Looming defense budget cuts - including the possibly of deep, automatic cuts come January - have raised the prospect of massive layoffs by defense contractors, including Tucson-based Raytheon Missile Systems.

But the diversity of Raytheon's military electronics and missile business makes the company less vulnerable to the budget ax than other defense companies, analysts say.

Raytheon Missile Systems makes most of the nation's guided missiles and munitions including the Tomahawk cruise missile, Standard Missile interceptors and Sidewinder and AMRAAM air-to-air missiles.

Other units of Waltham, Mass-.based Raytheon Co. make advanced radars and other military electronics. Companywide, Raytheon is involved in some 8,000 military programs.

"You can argue about whether we need a new fighter, or a new bomber, or a new tank, or a new submarine. No matter what you buy, it's going to be full of stuff that Raytheon makes," said Loren B. Thompson, founder and chief operating officer of Lexington Institute a nonprofit think tank based in Arlington, Va.

"I have more faith in Raytheon surviving than just about any other company, because it's so broadly based, and its skills can be applied to so many areas."

Michael O'Hanlon, senior fellow at the Brookings Institution agreed. Raytheon's expertise in electronics allows it to upgrade existing weapons to save costs, said O'Hanlon, who directs foreign-policy research at the Washington, D.C., think tank.

"These tend to be areas where you can upgrade or improve capability more inexpensively than replacing entire platforms," O'Hanlon said. "The general era we're in of defense modernization, is one that's electronics-driven."

Vote of confidence

Last fall, Credit Suisse issued a report saying Raytheon is well-positioned to weather Pentagon cuts because it gets about a quarter of its sales from outside the United States and another 15 percent from classified contracts - both of which remain growth areas.

Raytheon has a policy of not commenting on budget proposals, though executives have said the breadth of the company's programs should help it weather the impending budget cuts.

In recent comments in Huntsville, Ala., where Raytheon is readying a new, $75 million plant, Missile Systems President Taylor Lawrence said the company's major programs are well-funded overall in the Pentagon's budget proposal.

Indeed, the Obama budget would boost outlays for procurement of seven of Missile Systems' 10 biggest programs, while the others would experience small reductions. (See accompanying material.)

The House actually added money to the $525 billion Pentagon budget proposal (not including war costs). The Senate is not expected to act on the measure before the fall elections.

The Huntsville Times reported that Lawrence told a Huntsville business group that he worries that Congress will fail to cut the federal deficit sufficiently to avoid so-called sequestration - deep, automatic cuts required under the Budget Control Act.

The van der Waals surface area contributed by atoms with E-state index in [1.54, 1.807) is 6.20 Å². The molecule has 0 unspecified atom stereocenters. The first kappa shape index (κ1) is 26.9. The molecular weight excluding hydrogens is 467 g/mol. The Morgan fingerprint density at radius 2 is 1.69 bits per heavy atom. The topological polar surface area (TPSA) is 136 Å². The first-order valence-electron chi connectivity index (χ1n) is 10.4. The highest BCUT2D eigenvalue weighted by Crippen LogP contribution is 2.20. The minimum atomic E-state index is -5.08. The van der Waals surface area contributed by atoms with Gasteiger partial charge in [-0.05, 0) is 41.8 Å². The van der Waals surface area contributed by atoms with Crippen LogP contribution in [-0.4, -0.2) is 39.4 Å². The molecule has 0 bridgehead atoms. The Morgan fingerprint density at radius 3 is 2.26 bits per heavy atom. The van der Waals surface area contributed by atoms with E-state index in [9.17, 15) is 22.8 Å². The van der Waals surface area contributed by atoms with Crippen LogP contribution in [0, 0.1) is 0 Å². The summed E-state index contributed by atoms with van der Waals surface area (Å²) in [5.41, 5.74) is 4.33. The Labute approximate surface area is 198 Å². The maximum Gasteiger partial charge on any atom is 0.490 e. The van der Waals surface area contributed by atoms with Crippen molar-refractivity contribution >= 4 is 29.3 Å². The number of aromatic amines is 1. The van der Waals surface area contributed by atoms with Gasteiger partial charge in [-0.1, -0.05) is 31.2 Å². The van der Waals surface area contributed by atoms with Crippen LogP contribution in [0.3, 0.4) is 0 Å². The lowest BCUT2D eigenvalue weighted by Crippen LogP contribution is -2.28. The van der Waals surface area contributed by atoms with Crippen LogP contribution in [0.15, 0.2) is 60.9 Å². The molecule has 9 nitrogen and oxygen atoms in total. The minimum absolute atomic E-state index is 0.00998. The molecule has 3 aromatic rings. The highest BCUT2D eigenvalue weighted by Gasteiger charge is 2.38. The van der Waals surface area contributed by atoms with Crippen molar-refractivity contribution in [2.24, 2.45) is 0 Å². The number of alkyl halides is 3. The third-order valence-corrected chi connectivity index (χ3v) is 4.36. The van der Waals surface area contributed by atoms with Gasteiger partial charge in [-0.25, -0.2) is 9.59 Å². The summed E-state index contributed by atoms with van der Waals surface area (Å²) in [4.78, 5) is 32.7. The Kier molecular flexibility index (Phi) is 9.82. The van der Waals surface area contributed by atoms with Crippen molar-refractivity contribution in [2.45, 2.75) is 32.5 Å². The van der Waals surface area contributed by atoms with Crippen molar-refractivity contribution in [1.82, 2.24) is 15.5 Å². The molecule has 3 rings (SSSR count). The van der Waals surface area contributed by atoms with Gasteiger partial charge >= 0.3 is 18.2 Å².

If that happens, Lawrence told the audience, every defense program would be cut 8 to 12 percent, and every contract would be broken.

"It was put in as a draconian measure that would be so bad that Congress could never let it happen. But we're worried - because Congress can't really come together on any kind of compromise and act - that it's going to happen de facto," Lawrence told the group in late May.

Tucson could get hurt

Any significant contract losses could reverberate through the economy of Tucson and Southern Arizona, where Raytheon is the biggest private employer.

The company - Raytheon Co.'s biggest business unit in terms of sales - had revenues of $5.6 billion last year.

With about 10,500 employees, Raytheon Missile Systems accounted for about one in every 34 non-farm jobs in Pima County last year.

About half of the company's local workers are salaried engineers - many of them University of Arizona graduates - with annual pay of up to about $80,000, nearly twice the county's average annual income.

"They're clearly well-paid positions, and those high-paying jobs are the ones we work so hard to keep once we get them," said Marshall Vest, director of the UA's Eller College of Management Economic and Business Research Center.

If budget cuts of 10 percent resulted in commensurate layoffs of about 1,000 local workers at Raytheon, the local economy would take a hit.

But short of an outright plant closure, the effect of such on Tucson's overall economy would be relatively minor, Vest said.

Raytheon's local employment was flat last year at about 10,500 workers, after declining from a peak of more than 11,500 in 2009.

In 2010, Missile Systems laid off about 225 salaried workers, mainly engineers, citing the cancellation of three developmental weapons programs. Those cuts were the first mass layoffs since 2002, when the company axed 400 engineers in response to Pentagon program cuts.

New weapons in doubt

Raytheon expects relatively healthy funding of its procurement programs, which in almost every case include incremental upgrades in sensors and capabilities.

But entirely new weapons programs are on thinner ice amid the budget crunch, as Raytheon has learned.

One of the Pentagon's biggest future weapon programs, the Joint Air-to-Ground Missile (JAGM), is essentially on hold after the Pentagon stripped most of its funding out of the 2013 budget though an initial manufacturing contract was expected this year.

Raytheon is competing against Lockheed Martin to make the JAGM - once expected to be worth $5 billion over 20 years.

The JAGM is designed to replace three air-to-ground missiles that first entered service in the 1970s - Lockheed's Hellfire and the Maverick and an air-launched version of the TOW (Tube-launched, Optically tracked, Wire-guided, or Wireless) missile, both made by Raytheon.